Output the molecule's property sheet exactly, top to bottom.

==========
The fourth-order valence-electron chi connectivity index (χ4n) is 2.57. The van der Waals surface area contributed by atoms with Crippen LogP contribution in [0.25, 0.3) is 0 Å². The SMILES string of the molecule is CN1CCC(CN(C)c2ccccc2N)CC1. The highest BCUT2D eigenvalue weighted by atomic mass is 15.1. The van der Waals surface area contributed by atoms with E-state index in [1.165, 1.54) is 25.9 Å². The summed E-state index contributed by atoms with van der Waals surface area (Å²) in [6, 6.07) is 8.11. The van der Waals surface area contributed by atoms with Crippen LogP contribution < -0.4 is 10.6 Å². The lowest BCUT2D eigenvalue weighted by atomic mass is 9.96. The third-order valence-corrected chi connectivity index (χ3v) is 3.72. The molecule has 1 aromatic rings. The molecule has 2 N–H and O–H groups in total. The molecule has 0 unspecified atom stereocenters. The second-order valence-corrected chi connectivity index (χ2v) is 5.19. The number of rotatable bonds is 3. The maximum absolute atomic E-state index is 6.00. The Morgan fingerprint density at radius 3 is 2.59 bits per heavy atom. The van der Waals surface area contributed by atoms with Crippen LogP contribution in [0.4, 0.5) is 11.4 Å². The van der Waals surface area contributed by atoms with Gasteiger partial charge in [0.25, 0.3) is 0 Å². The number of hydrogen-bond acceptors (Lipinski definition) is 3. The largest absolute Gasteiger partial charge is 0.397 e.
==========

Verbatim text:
The fourth-order valence-electron chi connectivity index (χ4n) is 2.57. The van der Waals surface area contributed by atoms with Crippen LogP contribution in [0.25, 0.3) is 0 Å². The SMILES string of the molecule is CN1CCC(CN(C)c2ccccc2N)CC1. The highest BCUT2D eigenvalue weighted by atomic mass is 15.1. The van der Waals surface area contributed by atoms with E-state index in [1.165, 1.54) is 25.9 Å². The summed E-state index contributed by atoms with van der Waals surface area (Å²) in [6, 6.07) is 8.11. The van der Waals surface area contributed by atoms with Crippen LogP contribution < -0.4 is 10.6 Å². The lowest BCUT2D eigenvalue weighted by atomic mass is 9.96. The third-order valence-corrected chi connectivity index (χ3v) is 3.72. The molecule has 1 aromatic rings. The molecule has 2 N–H and O–H groups in total. The molecule has 0 unspecified atom stereocenters. The second-order valence-corrected chi connectivity index (χ2v) is 5.19. The number of rotatable bonds is 3. The maximum absolute atomic E-state index is 6.00. The Morgan fingerprint density at radius 3 is 2.59 bits per heavy atom. The van der Waals surface area contributed by atoms with Crippen LogP contribution in [0.4, 0.5) is 11.4 Å². The van der Waals surface area contributed by atoms with Gasteiger partial charge in [0.25, 0.3) is 0 Å². The number of hydrogen-bond acceptors (Lipinski definition) is 3. The largest absolute Gasteiger partial charge is 0.397 e.